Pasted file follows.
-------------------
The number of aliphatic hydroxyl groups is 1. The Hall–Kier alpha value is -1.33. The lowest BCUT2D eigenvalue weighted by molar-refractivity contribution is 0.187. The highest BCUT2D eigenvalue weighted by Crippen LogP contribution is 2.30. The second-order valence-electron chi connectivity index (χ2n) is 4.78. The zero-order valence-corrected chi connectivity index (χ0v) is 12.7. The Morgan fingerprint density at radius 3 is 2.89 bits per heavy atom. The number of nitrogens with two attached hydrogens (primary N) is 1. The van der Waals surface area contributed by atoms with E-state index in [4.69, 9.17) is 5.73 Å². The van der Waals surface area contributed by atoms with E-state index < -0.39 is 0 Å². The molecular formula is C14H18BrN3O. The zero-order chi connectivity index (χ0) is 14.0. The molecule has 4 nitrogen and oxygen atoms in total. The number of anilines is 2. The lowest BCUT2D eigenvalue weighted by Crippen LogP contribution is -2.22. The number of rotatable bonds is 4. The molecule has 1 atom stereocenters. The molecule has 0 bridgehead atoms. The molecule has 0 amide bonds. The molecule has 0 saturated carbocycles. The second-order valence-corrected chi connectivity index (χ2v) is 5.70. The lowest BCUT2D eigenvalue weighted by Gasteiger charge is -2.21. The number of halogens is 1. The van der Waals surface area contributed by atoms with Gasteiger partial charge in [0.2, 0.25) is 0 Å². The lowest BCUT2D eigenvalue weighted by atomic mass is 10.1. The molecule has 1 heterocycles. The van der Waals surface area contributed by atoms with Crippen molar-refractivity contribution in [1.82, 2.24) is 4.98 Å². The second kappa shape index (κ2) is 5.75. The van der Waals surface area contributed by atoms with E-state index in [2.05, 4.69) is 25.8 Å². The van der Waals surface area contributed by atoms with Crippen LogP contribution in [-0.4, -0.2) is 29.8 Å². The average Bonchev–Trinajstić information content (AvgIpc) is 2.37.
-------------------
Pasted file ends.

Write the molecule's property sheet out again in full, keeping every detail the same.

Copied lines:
The number of aliphatic hydroxyl groups is 1. The Hall–Kier alpha value is -1.33. The lowest BCUT2D eigenvalue weighted by molar-refractivity contribution is 0.187. The highest BCUT2D eigenvalue weighted by Crippen LogP contribution is 2.30. The second-order valence-electron chi connectivity index (χ2n) is 4.78. The zero-order valence-corrected chi connectivity index (χ0v) is 12.7. The Morgan fingerprint density at radius 3 is 2.89 bits per heavy atom. The number of nitrogens with two attached hydrogens (primary N) is 1. The van der Waals surface area contributed by atoms with E-state index in [4.69, 9.17) is 5.73 Å². The van der Waals surface area contributed by atoms with E-state index < -0.39 is 0 Å². The molecular formula is C14H18BrN3O. The zero-order chi connectivity index (χ0) is 14.0. The molecule has 4 nitrogen and oxygen atoms in total. The number of anilines is 2. The lowest BCUT2D eigenvalue weighted by Crippen LogP contribution is -2.22. The number of rotatable bonds is 4. The molecule has 1 atom stereocenters. The molecule has 0 bridgehead atoms. The molecule has 0 amide bonds. The molecule has 0 saturated carbocycles. The second-order valence-corrected chi connectivity index (χ2v) is 5.70. The lowest BCUT2D eigenvalue weighted by Gasteiger charge is -2.21. The number of halogens is 1. The van der Waals surface area contributed by atoms with Gasteiger partial charge in [0.2, 0.25) is 0 Å². The lowest BCUT2D eigenvalue weighted by atomic mass is 10.1. The molecule has 1 heterocycles. The van der Waals surface area contributed by atoms with Crippen molar-refractivity contribution in [1.82, 2.24) is 4.98 Å². The second kappa shape index (κ2) is 5.75. The van der Waals surface area contributed by atoms with E-state index in [2.05, 4.69) is 25.8 Å². The van der Waals surface area contributed by atoms with Crippen LogP contribution in [-0.4, -0.2) is 29.8 Å². The average Bonchev–Trinajstić information content (AvgIpc) is 2.37.